The Difference Between A Mac And PC Could Kill You In Medical Imaging

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Never mind Touch ID, this could be the best way of unlocking future phones.
This brain scan is measured differently on Mac and PC.

A team of researchers have discovered that the software used to analyze images of the brain gives significantly different results depending on whether it’s used on a Mac or PC. It means the measurements gathered on one machine can be up to 15% different than those gathered on another — using exactly the same images — which is a serious issue that medical professionals and developers need to fix… fast.

The implications of this can be hugely damaging. As an extreme example, you could visit one doctor who uses a PC who tells you have a brain tumor the size of a pea, while another doctor running a Mac could tell you it’s the size of a marble. That’s how serious this issue is, and why it needs to be fixed as quickly as possible.

The findings were obtained by a team of German researchers who took data from 30 brain scans and analyzed them using a piece of software called FreeSurfer, which is, according to Gizmodo, a major medical image analysis program which can be used to measure parts of the brain.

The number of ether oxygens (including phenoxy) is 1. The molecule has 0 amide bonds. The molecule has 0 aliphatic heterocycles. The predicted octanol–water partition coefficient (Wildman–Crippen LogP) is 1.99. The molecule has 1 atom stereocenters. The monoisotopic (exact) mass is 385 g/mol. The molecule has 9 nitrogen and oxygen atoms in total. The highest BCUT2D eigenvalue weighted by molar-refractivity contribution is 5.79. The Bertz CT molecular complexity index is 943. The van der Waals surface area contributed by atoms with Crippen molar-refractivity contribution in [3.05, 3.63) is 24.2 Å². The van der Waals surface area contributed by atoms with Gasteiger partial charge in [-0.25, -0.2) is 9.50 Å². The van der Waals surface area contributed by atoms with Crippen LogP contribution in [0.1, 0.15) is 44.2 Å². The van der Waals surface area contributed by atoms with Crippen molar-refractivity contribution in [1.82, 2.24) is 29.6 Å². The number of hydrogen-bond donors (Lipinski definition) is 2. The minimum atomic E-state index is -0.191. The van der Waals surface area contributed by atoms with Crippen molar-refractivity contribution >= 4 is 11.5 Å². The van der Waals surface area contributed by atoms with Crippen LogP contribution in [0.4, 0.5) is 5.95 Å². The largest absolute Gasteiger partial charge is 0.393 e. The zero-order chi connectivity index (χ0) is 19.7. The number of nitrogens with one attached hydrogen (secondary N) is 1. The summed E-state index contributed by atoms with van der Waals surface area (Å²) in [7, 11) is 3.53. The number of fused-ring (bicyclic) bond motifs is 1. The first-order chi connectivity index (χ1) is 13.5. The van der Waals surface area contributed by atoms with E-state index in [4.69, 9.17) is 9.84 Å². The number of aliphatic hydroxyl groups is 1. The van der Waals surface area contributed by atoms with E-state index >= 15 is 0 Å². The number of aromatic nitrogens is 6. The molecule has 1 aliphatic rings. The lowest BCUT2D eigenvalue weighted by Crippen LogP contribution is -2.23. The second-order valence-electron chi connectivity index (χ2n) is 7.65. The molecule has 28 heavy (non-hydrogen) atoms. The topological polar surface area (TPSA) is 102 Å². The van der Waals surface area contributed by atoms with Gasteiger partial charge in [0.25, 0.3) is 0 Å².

They ran this software on machines running Windows, and machines running Mac OS X, and found that not only did these two operating systems throw up different results, but that they sometimes differed by up to 15%!

Across most sections there was at least a 2-5 percent variation in the answers. But in the parahippocampal and entorhinal cortex, the answers diverged by as much as 15 percent. A 15 percent variation just because of a Mac OS update.

The worst thing about this is that it’s not clear why there’s such a huge difference, and what needs to be done to fix it. Neuroskeptic insists that the developers behind FreeSurfer should not be blamed, because — wrongly — similar packages are likely to be subjected to exactly the same issues.

Regardless of whose problem this is, it needs to be fixed.

Source: Neuroskeptic

Via: Gizmodo